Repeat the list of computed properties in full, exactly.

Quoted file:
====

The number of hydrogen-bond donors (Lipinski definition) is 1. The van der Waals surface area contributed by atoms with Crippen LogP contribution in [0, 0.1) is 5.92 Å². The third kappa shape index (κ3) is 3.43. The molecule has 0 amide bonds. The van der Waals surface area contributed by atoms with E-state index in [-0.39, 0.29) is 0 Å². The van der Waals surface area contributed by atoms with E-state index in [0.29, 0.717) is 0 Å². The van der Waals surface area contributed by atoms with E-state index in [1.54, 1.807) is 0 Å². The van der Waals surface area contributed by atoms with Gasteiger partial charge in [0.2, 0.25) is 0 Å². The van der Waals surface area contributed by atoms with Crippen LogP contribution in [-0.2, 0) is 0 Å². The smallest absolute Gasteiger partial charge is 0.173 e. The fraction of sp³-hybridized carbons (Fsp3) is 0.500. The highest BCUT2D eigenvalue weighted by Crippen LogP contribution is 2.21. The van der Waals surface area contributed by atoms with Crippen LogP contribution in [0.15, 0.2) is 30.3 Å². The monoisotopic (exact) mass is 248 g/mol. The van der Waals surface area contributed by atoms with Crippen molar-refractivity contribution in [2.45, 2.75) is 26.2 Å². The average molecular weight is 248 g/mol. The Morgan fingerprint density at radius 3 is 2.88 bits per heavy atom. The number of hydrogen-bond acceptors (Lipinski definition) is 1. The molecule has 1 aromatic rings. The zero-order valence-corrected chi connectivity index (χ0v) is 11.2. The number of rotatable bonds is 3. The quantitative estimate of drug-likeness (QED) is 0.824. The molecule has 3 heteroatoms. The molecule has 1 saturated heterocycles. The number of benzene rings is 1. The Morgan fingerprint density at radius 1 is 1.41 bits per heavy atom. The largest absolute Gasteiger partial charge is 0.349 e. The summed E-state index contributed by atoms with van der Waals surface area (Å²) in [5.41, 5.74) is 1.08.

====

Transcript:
The number of hydrogen-bond donors (Lipinski definition) is 1. The van der Waals surface area contributed by atoms with Crippen LogP contribution in [0, 0.1) is 5.92 Å². The third kappa shape index (κ3) is 3.43. The molecule has 0 amide bonds. The van der Waals surface area contributed by atoms with E-state index in [-0.39, 0.29) is 0 Å². The van der Waals surface area contributed by atoms with E-state index in [0.29, 0.717) is 0 Å². The van der Waals surface area contributed by atoms with E-state index in [1.54, 1.807) is 0 Å². The van der Waals surface area contributed by atoms with Gasteiger partial charge in [0.2, 0.25) is 0 Å². The van der Waals surface area contributed by atoms with Crippen LogP contribution in [-0.2, 0) is 0 Å². The smallest absolute Gasteiger partial charge is 0.173 e. The fraction of sp³-hybridized carbons (Fsp3) is 0.500. The highest BCUT2D eigenvalue weighted by Crippen LogP contribution is 2.21. The van der Waals surface area contributed by atoms with Crippen LogP contribution in [0.15, 0.2) is 30.3 Å². The monoisotopic (exact) mass is 248 g/mol. The van der Waals surface area contributed by atoms with Crippen molar-refractivity contribution in [2.45, 2.75) is 26.2 Å². The average molecular weight is 248 g/mol. The Morgan fingerprint density at radius 3 is 2.88 bits per heavy atom. The number of hydrogen-bond acceptors (Lipinski definition) is 1. The molecule has 1 aromatic rings. The zero-order valence-corrected chi connectivity index (χ0v) is 11.2. The number of rotatable bonds is 3. The quantitative estimate of drug-likeness (QED) is 0.824. The molecule has 3 heteroatoms. The molecule has 1 saturated heterocycles. The number of benzene rings is 1. The Morgan fingerprint density at radius 1 is 1.41 bits per heavy atom. The largest absolute Gasteiger partial charge is 0.349 e. The summed E-state index contributed by atoms with van der Waals surface area (Å²) in [5.41, 5.74) is 1.08.